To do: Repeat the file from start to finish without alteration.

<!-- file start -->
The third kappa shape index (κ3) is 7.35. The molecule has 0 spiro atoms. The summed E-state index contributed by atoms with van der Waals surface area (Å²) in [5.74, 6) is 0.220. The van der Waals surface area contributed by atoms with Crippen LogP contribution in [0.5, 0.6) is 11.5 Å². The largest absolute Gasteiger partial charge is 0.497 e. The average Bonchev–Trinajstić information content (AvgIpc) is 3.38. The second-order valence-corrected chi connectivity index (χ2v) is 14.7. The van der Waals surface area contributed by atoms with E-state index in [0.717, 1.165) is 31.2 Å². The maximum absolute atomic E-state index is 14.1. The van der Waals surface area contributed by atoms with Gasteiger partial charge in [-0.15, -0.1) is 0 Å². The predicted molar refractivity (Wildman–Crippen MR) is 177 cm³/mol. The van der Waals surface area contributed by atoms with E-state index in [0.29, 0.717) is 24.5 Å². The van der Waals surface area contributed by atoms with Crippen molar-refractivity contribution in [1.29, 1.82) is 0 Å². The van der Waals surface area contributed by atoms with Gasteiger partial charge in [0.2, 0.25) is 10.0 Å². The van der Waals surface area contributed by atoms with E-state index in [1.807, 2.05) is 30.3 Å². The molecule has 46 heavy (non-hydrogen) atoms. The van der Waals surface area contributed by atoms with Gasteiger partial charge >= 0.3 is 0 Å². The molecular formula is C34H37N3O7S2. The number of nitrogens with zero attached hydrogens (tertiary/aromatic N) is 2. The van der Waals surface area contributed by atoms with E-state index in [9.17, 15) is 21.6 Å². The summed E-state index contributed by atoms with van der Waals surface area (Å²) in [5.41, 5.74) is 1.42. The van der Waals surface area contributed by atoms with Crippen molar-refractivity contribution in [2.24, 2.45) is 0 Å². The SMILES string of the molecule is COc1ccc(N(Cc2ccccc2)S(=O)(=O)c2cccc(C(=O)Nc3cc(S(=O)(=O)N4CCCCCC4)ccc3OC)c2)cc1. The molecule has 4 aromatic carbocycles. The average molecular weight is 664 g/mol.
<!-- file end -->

The third kappa shape index (κ3) is 7.35. The molecule has 0 spiro atoms. The summed E-state index contributed by atoms with van der Waals surface area (Å²) in [5.74, 6) is 0.220. The van der Waals surface area contributed by atoms with Crippen LogP contribution in [0.5, 0.6) is 11.5 Å². The largest absolute Gasteiger partial charge is 0.497 e. The average Bonchev–Trinajstić information content (AvgIpc) is 3.38. The second-order valence-corrected chi connectivity index (χ2v) is 14.7. The van der Waals surface area contributed by atoms with E-state index in [0.717, 1.165) is 31.2 Å². The maximum absolute atomic E-state index is 14.1. The van der Waals surface area contributed by atoms with Gasteiger partial charge in [-0.15, -0.1) is 0 Å². The predicted molar refractivity (Wildman–Crippen MR) is 177 cm³/mol. The van der Waals surface area contributed by atoms with E-state index in [0.29, 0.717) is 24.5 Å². The van der Waals surface area contributed by atoms with Crippen molar-refractivity contribution in [1.29, 1.82) is 0 Å². The van der Waals surface area contributed by atoms with Gasteiger partial charge in [0.2, 0.25) is 10.0 Å². The van der Waals surface area contributed by atoms with E-state index in [1.807, 2.05) is 30.3 Å². The molecule has 46 heavy (non-hydrogen) atoms. The van der Waals surface area contributed by atoms with Gasteiger partial charge >= 0.3 is 0 Å². The molecular formula is C34H37N3O7S2. The number of nitrogens with zero attached hydrogens (tertiary/aromatic N) is 2. The van der Waals surface area contributed by atoms with E-state index in [9.17, 15) is 21.6 Å². The summed E-state index contributed by atoms with van der Waals surface area (Å²) in [5.41, 5.74) is 1.42. The van der Waals surface area contributed by atoms with Crippen molar-refractivity contribution in [2.24, 2.45) is 0 Å². The SMILES string of the molecule is COc1ccc(N(Cc2ccccc2)S(=O)(=O)c2cccc(C(=O)Nc3cc(S(=O)(=O)N4CCCCCC4)ccc3OC)c2)cc1. The molecule has 4 aromatic carbocycles. The average molecular weight is 664 g/mol.